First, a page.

i. Junior Church links. One or two of our members are Junior Church parents, and we are conscious of the gap between them and some of the rest of us, as our paths do not really cross.When considering climate justice, we thought it important to try and increase these links.  The Junior Church made a beautiful poster about caring for our world and at a summer picnic at the end of July 2018 had a stall at which children could decorate pots and plant marigolds

4. Impact assessment

The SJF provided a forum for those concerned about social justice and feedback from those who came to the meetings was generally positive.  We do not know if the SJF precisely ‘added value’ to M&M and /or the PCC. Arguably, the SJF ‘added value’ to the life of St Anne’s as a whole because things did happen during the three years as a result of SJF that would not have happened otherwise. e.g. prayer card for refugees; declaration of fellowship about refugees; Carbon Fast; talks; Harvest Supper 2016, and possibly switch to celebrating creation rather than Harvest (a trend being encouraged by the Diocese); links with Breaking Barriers and CARAS; letter to our MP and the Liberal Democrat Parliamentary candidate about climate change (20 November 2018); statement of intent in relation to climate change.

Some of these changes will endure but others will require definite action.

To try and gain some idea of its significance, or lack of, for people who did not come, a random selection of 23 regular church attenders (including some PCC members) who did not attend any meetings of the Forum were contacted about their reactions.  Fourteen responded, six were unobtainable, two were too busy and one did not want to respond.  Of the 14 respondents, there were two men, eleven women (one no reply on gender); nine were in part time or full time employment, four were retired and one was unemployed.  All, except one respondent, were involved in some voluntary work, either connected with St Anne’s or outside, or both.

Of those who responded, about half knew about the focus of the Forum (refugees and climate change), two did not know anything and the others were aware but a bit vague.  Six out of the fourteen had looked at the handouts on-line, had thought of going to a meeting (three had done so) and thought the initiative should be taken forward in some way.  Time constraints and other commitments were the main reasons for not going to the meetings.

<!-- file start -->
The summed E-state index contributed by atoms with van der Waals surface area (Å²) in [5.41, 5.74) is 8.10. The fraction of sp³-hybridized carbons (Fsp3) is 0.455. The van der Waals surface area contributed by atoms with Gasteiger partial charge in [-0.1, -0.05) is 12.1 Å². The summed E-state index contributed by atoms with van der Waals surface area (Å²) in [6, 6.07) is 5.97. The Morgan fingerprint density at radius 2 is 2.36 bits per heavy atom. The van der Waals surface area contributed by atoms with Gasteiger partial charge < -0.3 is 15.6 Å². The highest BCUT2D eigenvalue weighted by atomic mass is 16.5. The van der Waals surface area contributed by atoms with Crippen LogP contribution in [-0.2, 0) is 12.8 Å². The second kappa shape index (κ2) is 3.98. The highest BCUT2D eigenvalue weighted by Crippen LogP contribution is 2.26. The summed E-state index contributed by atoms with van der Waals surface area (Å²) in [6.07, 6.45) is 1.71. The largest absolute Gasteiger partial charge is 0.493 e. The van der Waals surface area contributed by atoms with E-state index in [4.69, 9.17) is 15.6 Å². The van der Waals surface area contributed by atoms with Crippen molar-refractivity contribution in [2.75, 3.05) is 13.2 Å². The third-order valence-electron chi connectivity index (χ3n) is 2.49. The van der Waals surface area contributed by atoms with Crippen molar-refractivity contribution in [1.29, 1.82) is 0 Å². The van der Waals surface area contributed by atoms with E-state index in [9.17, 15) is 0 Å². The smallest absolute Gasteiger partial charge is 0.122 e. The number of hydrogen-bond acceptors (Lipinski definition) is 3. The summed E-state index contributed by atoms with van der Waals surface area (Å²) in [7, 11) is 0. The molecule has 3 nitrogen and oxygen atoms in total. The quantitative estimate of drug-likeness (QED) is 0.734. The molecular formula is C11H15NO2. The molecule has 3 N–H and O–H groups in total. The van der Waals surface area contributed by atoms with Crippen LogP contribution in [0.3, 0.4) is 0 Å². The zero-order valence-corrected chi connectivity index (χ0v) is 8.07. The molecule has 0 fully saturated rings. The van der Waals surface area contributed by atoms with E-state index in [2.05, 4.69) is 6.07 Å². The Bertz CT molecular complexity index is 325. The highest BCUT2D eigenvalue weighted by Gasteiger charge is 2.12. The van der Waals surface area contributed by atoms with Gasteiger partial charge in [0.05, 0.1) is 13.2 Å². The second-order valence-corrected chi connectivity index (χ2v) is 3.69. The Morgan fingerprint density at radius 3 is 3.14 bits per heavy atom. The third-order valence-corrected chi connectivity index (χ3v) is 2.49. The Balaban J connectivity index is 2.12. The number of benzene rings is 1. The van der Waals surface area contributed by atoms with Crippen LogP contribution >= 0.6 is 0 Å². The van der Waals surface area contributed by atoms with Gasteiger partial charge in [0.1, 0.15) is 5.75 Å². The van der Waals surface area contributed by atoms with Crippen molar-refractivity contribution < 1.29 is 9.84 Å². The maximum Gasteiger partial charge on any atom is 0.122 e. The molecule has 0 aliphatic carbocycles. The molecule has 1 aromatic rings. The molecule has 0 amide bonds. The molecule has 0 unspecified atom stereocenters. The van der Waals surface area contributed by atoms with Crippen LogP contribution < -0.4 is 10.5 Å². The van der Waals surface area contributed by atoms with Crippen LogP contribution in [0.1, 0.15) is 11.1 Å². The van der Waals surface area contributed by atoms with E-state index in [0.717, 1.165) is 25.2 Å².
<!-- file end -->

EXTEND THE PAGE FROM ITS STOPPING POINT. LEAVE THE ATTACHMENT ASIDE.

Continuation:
Ten of the fourteen thought social justice was important or very important for us as Christians at St Anne’s although there were clearly differences about how people thought it should be taken forward.

5.  Questions arising

i. Responsibility and resources

The organisation and running of the Forum was by Claudine McCreadie and Christopher Stephens. Some of the actions we agreed on in the meetings led to quite a lot of work by a few people.  The Forum was not set up with any responsibility for carrying this out.  Only a few involved further action by all those who came to the meetings.  Some involved one individual.  Some, notably the Harvest Supper in 2016, drew in a wider circle of people.    Some, however, required Claudine and Christopher to do quite a lot more work: particularly the talks in 2018 about Climate Justice.  We had hoped that, by holding these in conjunction with Churches Together in Kew, we would be able to share the workload, but, like the Prayer Vigil for Refugees in June 2016, that did not work out as we had hoped.

The original understanding of the Forum (see section 1 above) was that it must result in action.   However, one conclusion that we draw from the last three years is that this action can only reasonably be modest unless there are other resources to draw on.  The more people who are involved in attending any event, then the greater the organisation and communication required. Funding may also become an issue. We ran into considerable difficulty when we needed to cover the transport costs of our speakers (just under £150) at the first climate justice talk.